I sit in the vast, wonderfully constructed expanse that is the Portuguese Church. It is the funeral of India's most revered urban planner. Of course he was our finest architect.
But he didn't just build buildings. His vision was to build cities. As I look at the white-washed walls, the overall slant in the church structure, the stained glass in the awning, the vast 'breathing' space, one begins to get a sense of the man's work.
I knew him well. The daCunha and Correa 'pariwars' were close for a very long time. Charlie (as his friends called him) and my father were college buddies. My mother thought he had one of the finest minds she'd ever known. And his nephew Gyan 'The Good Road' Correa and I are 'chaddi' buddies. He was eclectic in his interests - from the films of Eisenstein to the etchings of Picasso. Perhaps it was this curiosity about most things that made him such a fine creator.
I look around me. Apart from his old friends, every functioning architect has come to pay their wishes and mourn the loss of this great man. The tasteful, the tasteless, the crass, the garish, the modern, the post modern, whatever style architect, has admitted to the influence of Charles Correa.
The late Charles Correa during a lecture at Maxmuller Bhavan
In one corner are a bunch of fledgling architecture students. This interests me. Were they kids on an internship with his firm? Or young turks, on a pilgrimage to pay homage to one of the 'masters'?I have a view about the young. The arrogance of adolescence. There is complete disregard for legacy. The young truly have no romance about tradition. "No he was inspirational,", one of them says, "His ideas about light and space will never date"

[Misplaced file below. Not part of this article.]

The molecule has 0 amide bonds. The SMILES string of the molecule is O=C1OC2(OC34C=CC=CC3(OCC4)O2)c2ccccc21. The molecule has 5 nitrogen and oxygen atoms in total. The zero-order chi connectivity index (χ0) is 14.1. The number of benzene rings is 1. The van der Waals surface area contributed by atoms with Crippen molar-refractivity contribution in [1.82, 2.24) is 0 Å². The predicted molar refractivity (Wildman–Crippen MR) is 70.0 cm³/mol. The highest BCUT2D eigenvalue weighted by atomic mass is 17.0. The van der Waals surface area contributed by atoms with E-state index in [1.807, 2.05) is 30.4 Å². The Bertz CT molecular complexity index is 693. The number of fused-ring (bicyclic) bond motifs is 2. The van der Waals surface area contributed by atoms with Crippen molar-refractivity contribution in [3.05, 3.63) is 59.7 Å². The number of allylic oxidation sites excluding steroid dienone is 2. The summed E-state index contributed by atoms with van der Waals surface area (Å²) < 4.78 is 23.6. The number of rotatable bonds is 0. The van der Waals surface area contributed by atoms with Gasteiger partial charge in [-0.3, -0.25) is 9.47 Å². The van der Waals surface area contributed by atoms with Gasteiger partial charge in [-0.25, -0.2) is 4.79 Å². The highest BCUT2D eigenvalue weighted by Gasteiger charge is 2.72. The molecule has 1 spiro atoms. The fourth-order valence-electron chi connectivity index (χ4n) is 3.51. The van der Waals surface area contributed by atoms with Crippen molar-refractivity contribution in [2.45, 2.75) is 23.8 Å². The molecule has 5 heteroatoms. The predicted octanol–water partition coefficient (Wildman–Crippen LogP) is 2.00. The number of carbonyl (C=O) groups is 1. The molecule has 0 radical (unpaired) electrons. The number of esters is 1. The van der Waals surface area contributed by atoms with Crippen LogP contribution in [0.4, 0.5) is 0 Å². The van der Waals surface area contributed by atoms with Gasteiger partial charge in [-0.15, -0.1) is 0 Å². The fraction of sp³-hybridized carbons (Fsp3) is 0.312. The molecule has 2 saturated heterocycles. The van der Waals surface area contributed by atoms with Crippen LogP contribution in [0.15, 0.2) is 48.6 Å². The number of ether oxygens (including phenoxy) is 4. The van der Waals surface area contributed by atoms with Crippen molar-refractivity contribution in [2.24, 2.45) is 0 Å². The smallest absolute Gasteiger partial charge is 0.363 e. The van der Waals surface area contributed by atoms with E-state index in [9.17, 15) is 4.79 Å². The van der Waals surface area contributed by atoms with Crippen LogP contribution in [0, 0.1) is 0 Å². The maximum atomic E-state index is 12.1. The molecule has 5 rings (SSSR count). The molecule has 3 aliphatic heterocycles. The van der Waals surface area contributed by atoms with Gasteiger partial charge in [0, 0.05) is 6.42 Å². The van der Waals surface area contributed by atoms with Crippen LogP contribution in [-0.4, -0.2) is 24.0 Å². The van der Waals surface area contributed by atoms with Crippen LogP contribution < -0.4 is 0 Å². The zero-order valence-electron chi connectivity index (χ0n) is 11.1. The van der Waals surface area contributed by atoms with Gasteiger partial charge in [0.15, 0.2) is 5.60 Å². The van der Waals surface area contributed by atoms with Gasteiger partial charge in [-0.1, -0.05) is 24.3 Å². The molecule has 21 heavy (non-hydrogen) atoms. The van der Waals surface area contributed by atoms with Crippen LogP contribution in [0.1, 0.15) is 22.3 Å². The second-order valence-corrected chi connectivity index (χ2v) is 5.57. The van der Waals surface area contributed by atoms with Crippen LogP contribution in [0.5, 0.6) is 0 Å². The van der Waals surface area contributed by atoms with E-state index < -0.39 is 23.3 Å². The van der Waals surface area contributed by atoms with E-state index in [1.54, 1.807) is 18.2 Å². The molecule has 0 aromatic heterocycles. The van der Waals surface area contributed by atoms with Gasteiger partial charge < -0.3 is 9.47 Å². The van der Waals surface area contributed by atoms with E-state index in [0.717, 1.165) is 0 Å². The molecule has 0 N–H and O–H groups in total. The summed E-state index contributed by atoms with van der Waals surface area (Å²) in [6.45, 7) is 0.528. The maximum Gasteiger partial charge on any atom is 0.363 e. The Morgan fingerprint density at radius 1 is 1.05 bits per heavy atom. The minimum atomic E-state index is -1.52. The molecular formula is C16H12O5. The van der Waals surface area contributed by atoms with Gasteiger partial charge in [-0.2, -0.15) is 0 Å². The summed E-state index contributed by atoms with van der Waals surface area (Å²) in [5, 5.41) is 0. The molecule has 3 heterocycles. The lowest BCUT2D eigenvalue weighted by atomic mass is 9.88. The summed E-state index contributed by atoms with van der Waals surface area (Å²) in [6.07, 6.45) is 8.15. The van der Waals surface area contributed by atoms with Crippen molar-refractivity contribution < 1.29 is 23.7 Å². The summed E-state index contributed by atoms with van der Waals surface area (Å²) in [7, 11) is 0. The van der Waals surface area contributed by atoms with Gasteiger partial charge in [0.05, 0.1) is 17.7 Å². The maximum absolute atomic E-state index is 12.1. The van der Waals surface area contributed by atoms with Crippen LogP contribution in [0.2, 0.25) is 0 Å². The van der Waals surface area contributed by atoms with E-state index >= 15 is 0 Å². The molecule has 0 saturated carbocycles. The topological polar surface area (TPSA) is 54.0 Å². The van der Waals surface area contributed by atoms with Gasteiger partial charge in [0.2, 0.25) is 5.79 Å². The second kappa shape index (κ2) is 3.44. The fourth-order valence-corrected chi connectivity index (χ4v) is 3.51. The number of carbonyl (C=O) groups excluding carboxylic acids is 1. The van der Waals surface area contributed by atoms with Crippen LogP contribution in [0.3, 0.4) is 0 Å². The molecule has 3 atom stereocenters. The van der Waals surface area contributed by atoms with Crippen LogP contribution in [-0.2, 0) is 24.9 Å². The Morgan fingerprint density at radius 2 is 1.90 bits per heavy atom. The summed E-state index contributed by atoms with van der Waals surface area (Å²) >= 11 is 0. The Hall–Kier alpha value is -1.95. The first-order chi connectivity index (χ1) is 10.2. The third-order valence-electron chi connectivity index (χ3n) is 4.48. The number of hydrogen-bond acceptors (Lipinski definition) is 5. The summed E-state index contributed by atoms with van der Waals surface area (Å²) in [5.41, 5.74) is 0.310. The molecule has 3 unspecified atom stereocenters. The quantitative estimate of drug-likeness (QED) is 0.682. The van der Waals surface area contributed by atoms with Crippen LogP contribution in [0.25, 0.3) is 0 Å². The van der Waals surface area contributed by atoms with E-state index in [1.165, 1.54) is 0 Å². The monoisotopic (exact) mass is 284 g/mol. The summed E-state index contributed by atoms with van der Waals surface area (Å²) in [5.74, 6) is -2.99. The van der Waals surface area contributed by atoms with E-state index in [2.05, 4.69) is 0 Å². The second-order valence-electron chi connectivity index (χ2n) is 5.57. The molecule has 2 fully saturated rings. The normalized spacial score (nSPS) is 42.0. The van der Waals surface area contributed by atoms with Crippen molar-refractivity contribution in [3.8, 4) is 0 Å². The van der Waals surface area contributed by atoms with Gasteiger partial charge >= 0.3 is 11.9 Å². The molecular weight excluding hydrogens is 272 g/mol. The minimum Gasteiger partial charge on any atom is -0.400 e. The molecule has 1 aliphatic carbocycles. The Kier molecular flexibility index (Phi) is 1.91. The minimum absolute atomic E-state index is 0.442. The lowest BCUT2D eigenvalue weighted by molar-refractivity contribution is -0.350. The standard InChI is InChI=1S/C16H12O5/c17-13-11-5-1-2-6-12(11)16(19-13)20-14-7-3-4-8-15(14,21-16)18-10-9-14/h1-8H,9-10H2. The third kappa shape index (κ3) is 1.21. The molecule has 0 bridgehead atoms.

Correa even at 84, wasn't just creating. He was inspiring. A man ahead of his time (pity our politicians never truly appreciated that). And I think about the issue of staying relevant.When does a man call it quits. Sport is unrelenting. Your body goes, you go. The cerebral is a touch more touchy. When is your time up? Are you overstaying your welcome. Not everyone is a Woody Allen or Clint Eastwood. But the young always sought him out.
Apparently he was to go to Spain to lecture in an architectural institiute there.He was unable to go. So the students, flew to Mumbai to meet the maestro. As we attempt to leave the church, we are caught in one of the city's snarling jams. That's the one thing even Charles Correa couldn't do — control Mumbai's traffic!
Rahul da Cunha is an adman, theatre director/playwright, photographer and traveller. Reach him at rahuldacunha62 @gmail.com
The views expressed in this column are the individual's and don't represent those of the paper.
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